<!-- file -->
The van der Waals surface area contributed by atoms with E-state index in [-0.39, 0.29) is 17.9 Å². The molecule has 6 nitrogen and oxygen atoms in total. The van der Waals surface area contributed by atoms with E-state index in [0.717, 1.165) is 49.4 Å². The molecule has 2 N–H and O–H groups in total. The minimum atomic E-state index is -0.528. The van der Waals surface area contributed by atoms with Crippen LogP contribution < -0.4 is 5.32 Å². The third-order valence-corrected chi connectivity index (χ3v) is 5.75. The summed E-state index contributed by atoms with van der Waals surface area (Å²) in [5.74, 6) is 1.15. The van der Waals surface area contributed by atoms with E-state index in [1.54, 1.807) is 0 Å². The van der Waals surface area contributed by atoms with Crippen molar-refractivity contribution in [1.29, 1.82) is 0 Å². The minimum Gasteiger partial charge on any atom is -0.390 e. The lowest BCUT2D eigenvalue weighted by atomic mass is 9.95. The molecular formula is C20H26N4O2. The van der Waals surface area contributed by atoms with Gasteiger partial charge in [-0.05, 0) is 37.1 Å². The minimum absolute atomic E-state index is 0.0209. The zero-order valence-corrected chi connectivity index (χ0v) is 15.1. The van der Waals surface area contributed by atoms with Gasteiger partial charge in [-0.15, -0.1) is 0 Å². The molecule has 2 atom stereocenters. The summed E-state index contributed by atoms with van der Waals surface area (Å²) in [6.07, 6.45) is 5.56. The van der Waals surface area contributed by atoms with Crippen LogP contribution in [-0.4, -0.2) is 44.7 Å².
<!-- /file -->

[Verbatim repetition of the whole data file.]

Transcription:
The van der Waals surface area contributed by atoms with E-state index in [-0.39, 0.29) is 17.9 Å². The molecule has 6 nitrogen and oxygen atoms in total. The van der Waals surface area contributed by atoms with E-state index in [0.717, 1.165) is 49.4 Å². The molecule has 2 N–H and O–H groups in total. The minimum atomic E-state index is -0.528. The van der Waals surface area contributed by atoms with Crippen LogP contribution < -0.4 is 5.32 Å². The third-order valence-corrected chi connectivity index (χ3v) is 5.75. The summed E-state index contributed by atoms with van der Waals surface area (Å²) in [5.74, 6) is 1.15. The van der Waals surface area contributed by atoms with E-state index in [1.54, 1.807) is 0 Å². The van der Waals surface area contributed by atoms with Crippen molar-refractivity contribution in [1.29, 1.82) is 0 Å². The minimum Gasteiger partial charge on any atom is -0.390 e. The lowest BCUT2D eigenvalue weighted by atomic mass is 9.95. The molecular formula is C20H26N4O2. The van der Waals surface area contributed by atoms with Gasteiger partial charge in [-0.05, 0) is 37.1 Å². The minimum absolute atomic E-state index is 0.0209. The zero-order valence-corrected chi connectivity index (χ0v) is 15.1. The van der Waals surface area contributed by atoms with Gasteiger partial charge in [-0.15, -0.1) is 0 Å². The molecule has 2 atom stereocenters. The summed E-state index contributed by atoms with van der Waals surface area (Å²) in [6.07, 6.45) is 5.56. The van der Waals surface area contributed by atoms with Crippen LogP contribution in [-0.4, -0.2) is 44.7 Å².